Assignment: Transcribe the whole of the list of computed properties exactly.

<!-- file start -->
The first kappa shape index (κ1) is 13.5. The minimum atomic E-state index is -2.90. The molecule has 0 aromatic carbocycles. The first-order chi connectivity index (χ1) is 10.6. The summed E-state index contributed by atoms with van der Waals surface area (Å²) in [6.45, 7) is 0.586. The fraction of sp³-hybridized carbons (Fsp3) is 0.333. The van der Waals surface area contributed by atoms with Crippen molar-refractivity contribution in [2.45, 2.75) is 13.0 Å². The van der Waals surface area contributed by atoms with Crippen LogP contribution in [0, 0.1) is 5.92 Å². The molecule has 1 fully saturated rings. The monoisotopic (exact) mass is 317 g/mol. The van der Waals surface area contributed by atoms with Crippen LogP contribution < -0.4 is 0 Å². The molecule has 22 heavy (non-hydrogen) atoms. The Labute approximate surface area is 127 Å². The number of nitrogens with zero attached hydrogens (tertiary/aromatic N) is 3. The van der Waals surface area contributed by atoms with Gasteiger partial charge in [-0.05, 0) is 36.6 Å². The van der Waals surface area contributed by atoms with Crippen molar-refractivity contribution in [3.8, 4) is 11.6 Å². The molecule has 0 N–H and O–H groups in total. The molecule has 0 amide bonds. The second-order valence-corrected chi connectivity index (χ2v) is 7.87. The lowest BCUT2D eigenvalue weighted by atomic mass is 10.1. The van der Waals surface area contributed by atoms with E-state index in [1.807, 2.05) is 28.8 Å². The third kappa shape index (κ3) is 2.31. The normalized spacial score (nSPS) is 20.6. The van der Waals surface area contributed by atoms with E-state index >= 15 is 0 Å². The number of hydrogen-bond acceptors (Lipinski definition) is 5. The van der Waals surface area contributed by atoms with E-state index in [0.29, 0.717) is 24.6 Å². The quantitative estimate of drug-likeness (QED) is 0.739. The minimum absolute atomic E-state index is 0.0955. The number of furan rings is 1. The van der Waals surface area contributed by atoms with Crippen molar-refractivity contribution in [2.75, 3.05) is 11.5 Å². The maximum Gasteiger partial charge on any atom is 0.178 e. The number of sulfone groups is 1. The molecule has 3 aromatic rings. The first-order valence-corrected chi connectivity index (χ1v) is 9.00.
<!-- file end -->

The first kappa shape index (κ1) is 13.5. The minimum atomic E-state index is -2.90. The molecule has 0 aromatic carbocycles. The first-order chi connectivity index (χ1) is 10.6. The summed E-state index contributed by atoms with van der Waals surface area (Å²) in [6.45, 7) is 0.586. The fraction of sp³-hybridized carbons (Fsp3) is 0.333. The van der Waals surface area contributed by atoms with Crippen molar-refractivity contribution in [2.45, 2.75) is 13.0 Å². The van der Waals surface area contributed by atoms with Crippen LogP contribution in [0, 0.1) is 5.92 Å². The molecule has 1 fully saturated rings. The monoisotopic (exact) mass is 317 g/mol. The van der Waals surface area contributed by atoms with Crippen LogP contribution < -0.4 is 0 Å². The molecule has 22 heavy (non-hydrogen) atoms. The Labute approximate surface area is 127 Å². The number of nitrogens with zero attached hydrogens (tertiary/aromatic N) is 3. The van der Waals surface area contributed by atoms with Gasteiger partial charge in [-0.05, 0) is 36.6 Å². The van der Waals surface area contributed by atoms with Crippen molar-refractivity contribution in [3.8, 4) is 11.6 Å². The molecule has 0 N–H and O–H groups in total. The molecule has 0 amide bonds. The second-order valence-corrected chi connectivity index (χ2v) is 7.87. The lowest BCUT2D eigenvalue weighted by atomic mass is 10.1. The van der Waals surface area contributed by atoms with E-state index in [1.807, 2.05) is 28.8 Å². The third kappa shape index (κ3) is 2.31. The normalized spacial score (nSPS) is 20.6. The van der Waals surface area contributed by atoms with E-state index >= 15 is 0 Å². The number of hydrogen-bond acceptors (Lipinski definition) is 5. The van der Waals surface area contributed by atoms with E-state index in [0.29, 0.717) is 24.6 Å². The quantitative estimate of drug-likeness (QED) is 0.739. The minimum absolute atomic E-state index is 0.0955. The number of furan rings is 1. The van der Waals surface area contributed by atoms with Crippen molar-refractivity contribution in [2.75, 3.05) is 11.5 Å². The maximum Gasteiger partial charge on any atom is 0.178 e. The number of sulfone groups is 1. The molecule has 3 aromatic rings. The first-order valence-corrected chi connectivity index (χ1v) is 9.00.